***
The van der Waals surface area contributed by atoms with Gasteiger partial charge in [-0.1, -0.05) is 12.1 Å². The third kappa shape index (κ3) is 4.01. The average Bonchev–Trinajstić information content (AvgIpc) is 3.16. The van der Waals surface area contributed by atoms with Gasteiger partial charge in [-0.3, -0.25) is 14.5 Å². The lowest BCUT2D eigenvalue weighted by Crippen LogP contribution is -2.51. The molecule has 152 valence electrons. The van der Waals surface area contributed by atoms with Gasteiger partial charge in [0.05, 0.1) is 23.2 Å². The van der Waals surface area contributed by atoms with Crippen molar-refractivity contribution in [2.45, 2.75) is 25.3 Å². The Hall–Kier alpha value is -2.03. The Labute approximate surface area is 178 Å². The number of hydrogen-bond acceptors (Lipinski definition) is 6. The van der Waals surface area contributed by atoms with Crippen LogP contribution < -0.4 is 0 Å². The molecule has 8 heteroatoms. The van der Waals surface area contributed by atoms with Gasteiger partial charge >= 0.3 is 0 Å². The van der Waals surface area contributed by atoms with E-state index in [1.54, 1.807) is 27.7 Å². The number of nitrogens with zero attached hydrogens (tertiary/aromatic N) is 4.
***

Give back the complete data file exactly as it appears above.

The van der Waals surface area contributed by atoms with Gasteiger partial charge in [-0.1, -0.05) is 12.1 Å². The third kappa shape index (κ3) is 4.01. The average Bonchev–Trinajstić information content (AvgIpc) is 3.16. The van der Waals surface area contributed by atoms with Gasteiger partial charge in [-0.3, -0.25) is 14.5 Å². The lowest BCUT2D eigenvalue weighted by Crippen LogP contribution is -2.51. The molecule has 152 valence electrons. The van der Waals surface area contributed by atoms with Gasteiger partial charge in [0.05, 0.1) is 23.2 Å². The van der Waals surface area contributed by atoms with Crippen molar-refractivity contribution in [2.45, 2.75) is 25.3 Å². The Hall–Kier alpha value is -2.03. The Labute approximate surface area is 178 Å². The number of hydrogen-bond acceptors (Lipinski definition) is 6. The van der Waals surface area contributed by atoms with Crippen LogP contribution < -0.4 is 0 Å². The molecule has 8 heteroatoms. The van der Waals surface area contributed by atoms with Gasteiger partial charge >= 0.3 is 0 Å². The van der Waals surface area contributed by atoms with E-state index in [1.54, 1.807) is 27.7 Å². The number of nitrogens with zero attached hydrogens (tertiary/aromatic N) is 4.